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Wednesday, April 1, 2015

The Zeiss 21mm/2.8 Distagon Meets My Sony A7R


Dale Matson

For all of the particulars on this lens, Ken Rockwell has an in depth review. http://www.kenrockwell.com/zeiss/slr/21mm-f28.htm.
I can tell you from personal correspondence that Ken is not a Sony fanboy.

My prime directive when backpacking in the Sierras was to keep my gear and myself as light as possible. So you might ask, “Why in the world would you buy a lens that is so big and heavy (25.4 ounces) that it could be used as a boat anchor?” With the Nikon to Sony Metabones adapter, the lens is just shy of 2 pounds. That is only one pound lighter than my tent.

One could probably wonder whether I have a camera with a lens on it or a lens with a camera on it because this prime lens is more that twice as heavy as my camera. However, if I could only have one wide-angle lens, this would be it. I researched this lens as best I could on the internet and YouTube but there are few photographs taken with this manual lens and the A7R.

I first encountered this lens as one of the Contax/Yashika lenses. It is also remains available as a Canon and Nikon mount lens. I have read enough to know that wide-angle lenses can be subject to distortions, flare and vignetting. There are also problems with using polarizing filters. I used a circular polarizing filter this morning.

I couldn't wait to try some shots this morning and started just after sunrise. While the first hour of the day offers a wonderful angle for sunlight illumination, it posed problems with my photographs that I had not anticipated and didn't notice in the electronic viewfinder. I varied the aperture from f2.8 to f22.  When I downloaded the photographs, I was somewhat surprised to see corner vignetting on some of the photographs (wide open). This was easily rectified in Photoshop with the filter adjustment tool.

However, there were also problems in the sky in the center of some photographs. I think this was a function of the low sun angle and or the polarizer and or where I stood in relation to the sun.


Where were the photographs what I was looking for? Overall, I was very happy with what I saw. I had also ordered a 82mm UV filter and replaced the polarizer when I got home. Problem solved. No vignetting and no dark spots in the sky in the center. I have included some photographs with some explanations underneath.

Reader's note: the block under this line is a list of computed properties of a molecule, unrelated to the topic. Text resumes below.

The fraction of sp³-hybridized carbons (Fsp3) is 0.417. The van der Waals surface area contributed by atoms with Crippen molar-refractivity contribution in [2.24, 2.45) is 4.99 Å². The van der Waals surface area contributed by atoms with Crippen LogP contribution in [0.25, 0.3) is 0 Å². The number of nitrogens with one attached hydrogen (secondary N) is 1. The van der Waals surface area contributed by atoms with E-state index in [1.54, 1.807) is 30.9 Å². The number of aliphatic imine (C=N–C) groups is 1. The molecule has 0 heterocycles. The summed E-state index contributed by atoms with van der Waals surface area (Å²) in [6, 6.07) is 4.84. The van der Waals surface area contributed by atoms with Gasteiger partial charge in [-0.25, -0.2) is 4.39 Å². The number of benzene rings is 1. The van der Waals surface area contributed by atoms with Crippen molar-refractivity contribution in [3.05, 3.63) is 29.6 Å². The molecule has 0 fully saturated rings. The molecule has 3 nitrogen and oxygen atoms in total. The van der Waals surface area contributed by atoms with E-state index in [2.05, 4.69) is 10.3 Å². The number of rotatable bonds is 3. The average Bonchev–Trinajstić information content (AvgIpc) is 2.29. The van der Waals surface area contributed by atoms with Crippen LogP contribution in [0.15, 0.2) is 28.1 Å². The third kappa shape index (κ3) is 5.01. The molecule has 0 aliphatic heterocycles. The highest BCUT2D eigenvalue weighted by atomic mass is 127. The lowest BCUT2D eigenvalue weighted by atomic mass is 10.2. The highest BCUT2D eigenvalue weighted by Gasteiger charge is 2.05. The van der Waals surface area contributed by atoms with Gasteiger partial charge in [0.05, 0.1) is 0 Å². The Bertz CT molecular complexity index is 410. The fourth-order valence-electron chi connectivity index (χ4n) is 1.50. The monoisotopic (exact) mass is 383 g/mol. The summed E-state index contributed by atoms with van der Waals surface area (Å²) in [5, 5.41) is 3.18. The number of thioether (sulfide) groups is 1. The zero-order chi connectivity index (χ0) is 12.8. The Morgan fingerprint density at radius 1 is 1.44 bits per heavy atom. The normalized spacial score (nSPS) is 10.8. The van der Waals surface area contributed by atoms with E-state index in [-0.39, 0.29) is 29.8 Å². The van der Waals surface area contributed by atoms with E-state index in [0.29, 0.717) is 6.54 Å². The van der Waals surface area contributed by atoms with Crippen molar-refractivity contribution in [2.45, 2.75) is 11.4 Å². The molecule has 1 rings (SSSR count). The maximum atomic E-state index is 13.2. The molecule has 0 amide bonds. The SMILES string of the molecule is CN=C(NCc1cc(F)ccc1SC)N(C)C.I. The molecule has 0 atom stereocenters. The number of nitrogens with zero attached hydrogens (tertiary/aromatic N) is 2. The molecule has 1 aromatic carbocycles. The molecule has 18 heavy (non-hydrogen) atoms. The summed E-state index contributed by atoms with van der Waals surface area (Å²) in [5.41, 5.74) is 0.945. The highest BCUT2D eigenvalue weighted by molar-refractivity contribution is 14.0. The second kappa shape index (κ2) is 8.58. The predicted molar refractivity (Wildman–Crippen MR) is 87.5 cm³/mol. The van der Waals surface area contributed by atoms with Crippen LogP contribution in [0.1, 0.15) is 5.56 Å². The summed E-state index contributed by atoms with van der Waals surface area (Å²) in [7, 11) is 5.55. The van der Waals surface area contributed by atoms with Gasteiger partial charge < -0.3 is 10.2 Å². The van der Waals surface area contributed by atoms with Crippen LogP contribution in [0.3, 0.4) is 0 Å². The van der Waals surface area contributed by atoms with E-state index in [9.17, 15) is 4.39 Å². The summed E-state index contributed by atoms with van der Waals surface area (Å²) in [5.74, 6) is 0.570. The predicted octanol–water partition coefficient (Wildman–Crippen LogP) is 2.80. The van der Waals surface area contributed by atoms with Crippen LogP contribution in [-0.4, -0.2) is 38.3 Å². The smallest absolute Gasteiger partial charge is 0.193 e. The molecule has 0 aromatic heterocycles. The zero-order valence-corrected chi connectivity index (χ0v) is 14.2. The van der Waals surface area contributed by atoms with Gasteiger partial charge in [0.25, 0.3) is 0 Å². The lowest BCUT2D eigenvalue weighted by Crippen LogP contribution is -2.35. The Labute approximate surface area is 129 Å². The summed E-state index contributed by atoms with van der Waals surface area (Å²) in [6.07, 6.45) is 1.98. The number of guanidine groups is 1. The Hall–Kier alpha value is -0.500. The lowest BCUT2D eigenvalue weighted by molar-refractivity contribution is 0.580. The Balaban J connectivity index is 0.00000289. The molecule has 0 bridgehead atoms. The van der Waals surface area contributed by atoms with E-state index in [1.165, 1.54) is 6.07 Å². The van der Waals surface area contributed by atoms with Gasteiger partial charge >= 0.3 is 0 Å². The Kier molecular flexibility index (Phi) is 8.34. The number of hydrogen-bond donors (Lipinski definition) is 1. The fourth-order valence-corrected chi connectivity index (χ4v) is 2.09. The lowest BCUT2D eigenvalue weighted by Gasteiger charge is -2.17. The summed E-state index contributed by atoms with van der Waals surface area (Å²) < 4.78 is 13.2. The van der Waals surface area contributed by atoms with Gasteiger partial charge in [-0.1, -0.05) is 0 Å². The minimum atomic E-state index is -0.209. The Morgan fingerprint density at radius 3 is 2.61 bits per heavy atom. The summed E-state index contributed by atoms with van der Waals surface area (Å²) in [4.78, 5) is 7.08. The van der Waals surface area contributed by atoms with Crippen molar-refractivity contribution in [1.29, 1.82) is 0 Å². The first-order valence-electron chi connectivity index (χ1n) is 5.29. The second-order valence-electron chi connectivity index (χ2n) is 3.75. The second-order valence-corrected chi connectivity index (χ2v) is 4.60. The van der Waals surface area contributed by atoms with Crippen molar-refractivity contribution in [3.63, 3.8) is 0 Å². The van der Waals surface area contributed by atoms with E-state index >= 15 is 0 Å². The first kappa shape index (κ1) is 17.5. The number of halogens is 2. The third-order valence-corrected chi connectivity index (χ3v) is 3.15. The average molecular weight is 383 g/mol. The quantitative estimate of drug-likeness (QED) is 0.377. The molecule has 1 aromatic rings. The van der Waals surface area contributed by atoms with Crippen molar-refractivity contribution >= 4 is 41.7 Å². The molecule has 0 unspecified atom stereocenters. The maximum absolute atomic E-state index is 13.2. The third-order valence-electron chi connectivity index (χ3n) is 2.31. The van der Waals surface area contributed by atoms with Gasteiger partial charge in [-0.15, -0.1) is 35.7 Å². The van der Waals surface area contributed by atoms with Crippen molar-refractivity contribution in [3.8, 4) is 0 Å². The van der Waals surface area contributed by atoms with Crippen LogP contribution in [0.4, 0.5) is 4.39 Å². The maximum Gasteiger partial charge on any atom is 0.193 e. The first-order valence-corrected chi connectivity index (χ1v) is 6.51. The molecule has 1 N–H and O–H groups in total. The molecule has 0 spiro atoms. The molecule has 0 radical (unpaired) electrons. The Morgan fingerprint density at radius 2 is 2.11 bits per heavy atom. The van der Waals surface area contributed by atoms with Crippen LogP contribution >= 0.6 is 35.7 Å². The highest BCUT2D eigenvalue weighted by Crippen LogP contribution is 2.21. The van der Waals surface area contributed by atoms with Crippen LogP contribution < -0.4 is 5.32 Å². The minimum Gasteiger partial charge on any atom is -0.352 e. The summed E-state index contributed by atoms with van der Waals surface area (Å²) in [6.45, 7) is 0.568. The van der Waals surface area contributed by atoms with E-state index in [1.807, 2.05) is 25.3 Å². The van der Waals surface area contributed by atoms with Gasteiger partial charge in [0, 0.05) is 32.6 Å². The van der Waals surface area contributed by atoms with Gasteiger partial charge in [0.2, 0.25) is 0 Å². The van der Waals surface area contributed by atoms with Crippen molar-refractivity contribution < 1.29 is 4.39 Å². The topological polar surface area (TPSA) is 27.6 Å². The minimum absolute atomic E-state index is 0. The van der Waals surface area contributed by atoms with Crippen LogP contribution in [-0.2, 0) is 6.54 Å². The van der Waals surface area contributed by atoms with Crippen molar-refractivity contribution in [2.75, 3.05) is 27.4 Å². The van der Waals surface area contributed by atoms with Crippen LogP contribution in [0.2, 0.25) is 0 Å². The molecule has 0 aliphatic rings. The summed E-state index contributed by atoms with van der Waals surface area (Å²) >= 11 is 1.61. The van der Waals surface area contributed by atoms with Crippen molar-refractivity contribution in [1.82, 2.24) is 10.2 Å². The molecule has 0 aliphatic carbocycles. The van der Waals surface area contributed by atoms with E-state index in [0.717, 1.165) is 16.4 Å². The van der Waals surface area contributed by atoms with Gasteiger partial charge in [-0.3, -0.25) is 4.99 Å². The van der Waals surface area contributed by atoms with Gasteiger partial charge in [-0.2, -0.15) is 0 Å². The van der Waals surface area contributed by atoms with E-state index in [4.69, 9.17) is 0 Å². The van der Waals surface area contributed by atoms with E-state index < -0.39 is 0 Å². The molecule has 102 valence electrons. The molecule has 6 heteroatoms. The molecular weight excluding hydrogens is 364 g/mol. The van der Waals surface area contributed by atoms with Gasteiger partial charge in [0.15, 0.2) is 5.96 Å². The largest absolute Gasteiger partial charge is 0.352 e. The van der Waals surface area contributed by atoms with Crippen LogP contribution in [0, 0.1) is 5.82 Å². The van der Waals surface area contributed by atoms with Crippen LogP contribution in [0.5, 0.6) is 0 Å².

Click On Photographs To Enlarge

 Problem Created By Low Sun Angle and Circular Polarizer Filter
 Same Issue
 Problem In Right Top Lesser Degree
Noticeable Issue Here
 Corner Vignetting
 Noticeable



 No Problems
Circular Polarizer Replaced With UV Filter

This lens has great potential as I learn more about using it with a UV filter and find the location that is best suited to the strengths of a wide angle lens. I think cloudless skies are a particular problem for a wide angle lens with a circular polarizing filter. Deep in mountain basins and passes seem like great spots for this lens. Guess I'll have to take off a couple more pounds and forget about the polarizing filter. 

3 comments:

  1. I met my match on this one. The lens is too heavy and too big for backpacking in the mountains. I have ordered the 18mm f3.5 zeiss which is supposed to be nearly as good and much smaller/lighter. I'll do a posting on this lens when I get it and have a chance to take some photographs. I had the 18mm f4 that was "OK" but not a great lens.

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  2. http://midsierramusing.blogspot.com/2015/04/zeiss-distagon-t-18mm-f35-ze-adapted-to.html Here is the new 18mm Zeiss lens and photographs

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  3. I like the Zeiss 21 mm f2.8. I do a lot of backpacking and to me it isn't that much more weight. Mine comes in at under 14 ounces. It's my favorite landscape lens.

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